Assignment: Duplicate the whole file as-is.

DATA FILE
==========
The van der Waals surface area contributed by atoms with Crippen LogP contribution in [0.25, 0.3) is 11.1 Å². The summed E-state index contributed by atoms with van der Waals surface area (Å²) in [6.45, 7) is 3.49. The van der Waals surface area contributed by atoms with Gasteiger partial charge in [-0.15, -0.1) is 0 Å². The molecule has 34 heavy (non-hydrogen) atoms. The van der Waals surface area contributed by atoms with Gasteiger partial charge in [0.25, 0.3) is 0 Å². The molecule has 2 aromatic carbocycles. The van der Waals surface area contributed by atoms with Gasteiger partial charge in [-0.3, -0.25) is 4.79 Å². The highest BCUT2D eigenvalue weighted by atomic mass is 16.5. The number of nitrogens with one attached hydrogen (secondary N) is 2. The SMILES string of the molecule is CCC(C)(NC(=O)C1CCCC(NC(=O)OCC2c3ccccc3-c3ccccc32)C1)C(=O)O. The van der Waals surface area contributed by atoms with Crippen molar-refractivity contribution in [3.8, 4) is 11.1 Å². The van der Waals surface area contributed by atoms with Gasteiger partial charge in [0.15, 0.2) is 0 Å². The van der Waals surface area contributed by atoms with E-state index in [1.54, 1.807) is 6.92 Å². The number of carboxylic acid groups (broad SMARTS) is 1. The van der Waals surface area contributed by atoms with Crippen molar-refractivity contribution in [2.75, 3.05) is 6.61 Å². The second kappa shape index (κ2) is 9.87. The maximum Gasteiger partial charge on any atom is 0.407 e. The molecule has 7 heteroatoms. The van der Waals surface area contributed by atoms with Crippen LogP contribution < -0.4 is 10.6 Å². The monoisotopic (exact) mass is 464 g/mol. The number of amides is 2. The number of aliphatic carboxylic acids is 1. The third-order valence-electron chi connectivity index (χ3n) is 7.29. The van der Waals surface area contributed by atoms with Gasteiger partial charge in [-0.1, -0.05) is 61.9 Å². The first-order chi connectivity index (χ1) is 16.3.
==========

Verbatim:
The van der Waals surface area contributed by atoms with Crippen LogP contribution in [0.25, 0.3) is 11.1 Å². The summed E-state index contributed by atoms with van der Waals surface area (Å²) in [6.45, 7) is 3.49. The van der Waals surface area contributed by atoms with Gasteiger partial charge in [-0.15, -0.1) is 0 Å². The molecule has 34 heavy (non-hydrogen) atoms. The van der Waals surface area contributed by atoms with Gasteiger partial charge in [0.25, 0.3) is 0 Å². The molecule has 2 aromatic carbocycles. The van der Waals surface area contributed by atoms with Gasteiger partial charge in [-0.3, -0.25) is 4.79 Å². The highest BCUT2D eigenvalue weighted by atomic mass is 16.5. The number of nitrogens with one attached hydrogen (secondary N) is 2. The SMILES string of the molecule is CCC(C)(NC(=O)C1CCCC(NC(=O)OCC2c3ccccc3-c3ccccc32)C1)C(=O)O. The van der Waals surface area contributed by atoms with Crippen molar-refractivity contribution in [3.8, 4) is 11.1 Å². The van der Waals surface area contributed by atoms with Gasteiger partial charge in [0.15, 0.2) is 0 Å². The van der Waals surface area contributed by atoms with E-state index in [1.54, 1.807) is 6.92 Å². The number of carboxylic acid groups (broad SMARTS) is 1. The van der Waals surface area contributed by atoms with Crippen molar-refractivity contribution in [2.75, 3.05) is 6.61 Å². The second kappa shape index (κ2) is 9.87. The maximum Gasteiger partial charge on any atom is 0.407 e. The molecule has 7 heteroatoms. The van der Waals surface area contributed by atoms with Crippen LogP contribution < -0.4 is 10.6 Å². The monoisotopic (exact) mass is 464 g/mol. The number of amides is 2. The number of aliphatic carboxylic acids is 1. The third-order valence-electron chi connectivity index (χ3n) is 7.29. The van der Waals surface area contributed by atoms with Gasteiger partial charge in [-0.1, -0.05) is 61.9 Å². The first-order chi connectivity index (χ1) is 16.3.